At most churches, a small group is a key way for Christians to be in real community. As small group members share life together, they encourage and stir one another up toward love and good works (Heb 10:23-25). A small group is an environment where small group members build up each other up in love (Eph 4:16) and have loving liberty to speak the truth in love towards one another (Eph 4:15). Small group members confess sins to God (1 John 1:9) and to/with one another (James 5:16), receive instructions to live out their faith (2 Tim 3:16-17), and receive encouragement from one another to persevere to live a God-honouring life (Heb 10:23-25).
Thirdly, many Christians think they are doing ok in terms of their personal godliness until they rub shoulders with a group of people. We don’t know how ungodly and selfish we are until we share lives with people regularly. Left alone to yourself, you are perhaps a very nice, polite, and patient person. However, once you are involved in the lives of other people, in the messiness of relationships, and in people real needs, you might find that you are not that patient, you lost your cool more often than not, and you realise that you are actually quite selfish. You are a patient person until someone keeps bugging you with what they need from you. You are a polite person until you think you have been treated unfairly. We think we are doing ok spiritually until we face discomfort and inconvenience.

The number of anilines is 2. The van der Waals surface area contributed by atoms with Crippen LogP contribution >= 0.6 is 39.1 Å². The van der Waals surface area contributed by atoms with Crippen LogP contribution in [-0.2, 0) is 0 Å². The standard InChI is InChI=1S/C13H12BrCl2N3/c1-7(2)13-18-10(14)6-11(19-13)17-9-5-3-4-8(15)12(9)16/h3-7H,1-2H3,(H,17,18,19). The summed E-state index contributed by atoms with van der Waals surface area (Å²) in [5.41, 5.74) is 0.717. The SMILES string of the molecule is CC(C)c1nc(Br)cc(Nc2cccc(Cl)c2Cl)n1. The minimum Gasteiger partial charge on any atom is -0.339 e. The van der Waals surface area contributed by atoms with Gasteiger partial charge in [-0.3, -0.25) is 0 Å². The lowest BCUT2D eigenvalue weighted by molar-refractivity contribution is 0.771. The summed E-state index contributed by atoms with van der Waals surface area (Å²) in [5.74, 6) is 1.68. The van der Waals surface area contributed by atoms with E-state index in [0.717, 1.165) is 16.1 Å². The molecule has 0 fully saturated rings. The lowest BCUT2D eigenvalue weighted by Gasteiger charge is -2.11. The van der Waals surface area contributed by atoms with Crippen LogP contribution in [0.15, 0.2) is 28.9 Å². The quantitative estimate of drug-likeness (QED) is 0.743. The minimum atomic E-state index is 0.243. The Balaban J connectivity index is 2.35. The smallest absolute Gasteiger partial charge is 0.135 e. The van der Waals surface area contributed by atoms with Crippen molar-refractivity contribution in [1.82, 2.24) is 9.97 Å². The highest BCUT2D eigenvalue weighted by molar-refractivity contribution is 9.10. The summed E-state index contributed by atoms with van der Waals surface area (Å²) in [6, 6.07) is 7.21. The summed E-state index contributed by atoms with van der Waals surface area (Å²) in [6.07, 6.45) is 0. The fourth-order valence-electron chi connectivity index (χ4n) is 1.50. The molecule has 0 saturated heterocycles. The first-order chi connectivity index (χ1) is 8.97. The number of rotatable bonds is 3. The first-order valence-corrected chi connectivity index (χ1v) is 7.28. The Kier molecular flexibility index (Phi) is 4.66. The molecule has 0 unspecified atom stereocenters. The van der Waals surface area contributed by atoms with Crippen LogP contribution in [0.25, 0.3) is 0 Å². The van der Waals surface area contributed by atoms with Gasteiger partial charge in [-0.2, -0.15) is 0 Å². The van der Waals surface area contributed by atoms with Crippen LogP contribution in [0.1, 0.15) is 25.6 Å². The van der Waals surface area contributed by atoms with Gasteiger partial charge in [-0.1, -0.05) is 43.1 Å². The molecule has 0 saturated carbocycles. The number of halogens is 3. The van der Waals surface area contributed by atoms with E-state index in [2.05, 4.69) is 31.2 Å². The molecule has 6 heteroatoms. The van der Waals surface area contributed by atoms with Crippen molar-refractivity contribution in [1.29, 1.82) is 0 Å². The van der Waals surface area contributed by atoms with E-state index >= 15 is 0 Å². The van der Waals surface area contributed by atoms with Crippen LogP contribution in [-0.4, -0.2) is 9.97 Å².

Now, God does not put us into a community of believers so that we get to annoy and tear each other down with our ungodliness. Not at all. God puts us into a community of believers so that we get to know each others’ weaknesses and we get to help each other grow in godliness. This is the power of community, or rather, this is the power of God working is us through community of believers.